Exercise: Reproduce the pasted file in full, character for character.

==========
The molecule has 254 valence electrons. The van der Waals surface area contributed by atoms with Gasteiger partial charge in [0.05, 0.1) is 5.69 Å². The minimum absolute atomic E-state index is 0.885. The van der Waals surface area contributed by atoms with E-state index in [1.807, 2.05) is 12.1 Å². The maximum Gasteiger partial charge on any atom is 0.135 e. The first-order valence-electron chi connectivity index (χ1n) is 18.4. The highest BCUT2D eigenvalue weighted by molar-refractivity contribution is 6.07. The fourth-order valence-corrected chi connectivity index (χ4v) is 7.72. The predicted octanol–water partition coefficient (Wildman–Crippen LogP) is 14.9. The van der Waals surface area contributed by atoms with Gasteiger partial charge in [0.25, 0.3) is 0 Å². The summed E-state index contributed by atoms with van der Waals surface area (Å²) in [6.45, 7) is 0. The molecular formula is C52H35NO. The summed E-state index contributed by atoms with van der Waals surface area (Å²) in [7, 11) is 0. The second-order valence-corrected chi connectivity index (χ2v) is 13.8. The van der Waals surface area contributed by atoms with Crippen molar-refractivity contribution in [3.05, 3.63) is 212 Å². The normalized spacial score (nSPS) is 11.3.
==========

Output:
The molecule has 254 valence electrons. The van der Waals surface area contributed by atoms with Gasteiger partial charge in [0.05, 0.1) is 5.69 Å². The minimum absolute atomic E-state index is 0.885. The van der Waals surface area contributed by atoms with E-state index in [1.807, 2.05) is 12.1 Å². The maximum Gasteiger partial charge on any atom is 0.135 e. The first-order valence-electron chi connectivity index (χ1n) is 18.4. The highest BCUT2D eigenvalue weighted by molar-refractivity contribution is 6.07. The fourth-order valence-corrected chi connectivity index (χ4v) is 7.72. The predicted octanol–water partition coefficient (Wildman–Crippen LogP) is 14.9. The van der Waals surface area contributed by atoms with Gasteiger partial charge in [0.25, 0.3) is 0 Å². The summed E-state index contributed by atoms with van der Waals surface area (Å²) in [6.45, 7) is 0. The molecular formula is C52H35NO. The summed E-state index contributed by atoms with van der Waals surface area (Å²) in [7, 11) is 0. The second-order valence-corrected chi connectivity index (χ2v) is 13.8. The van der Waals surface area contributed by atoms with Crippen molar-refractivity contribution in [3.05, 3.63) is 212 Å². The normalized spacial score (nSPS) is 11.3.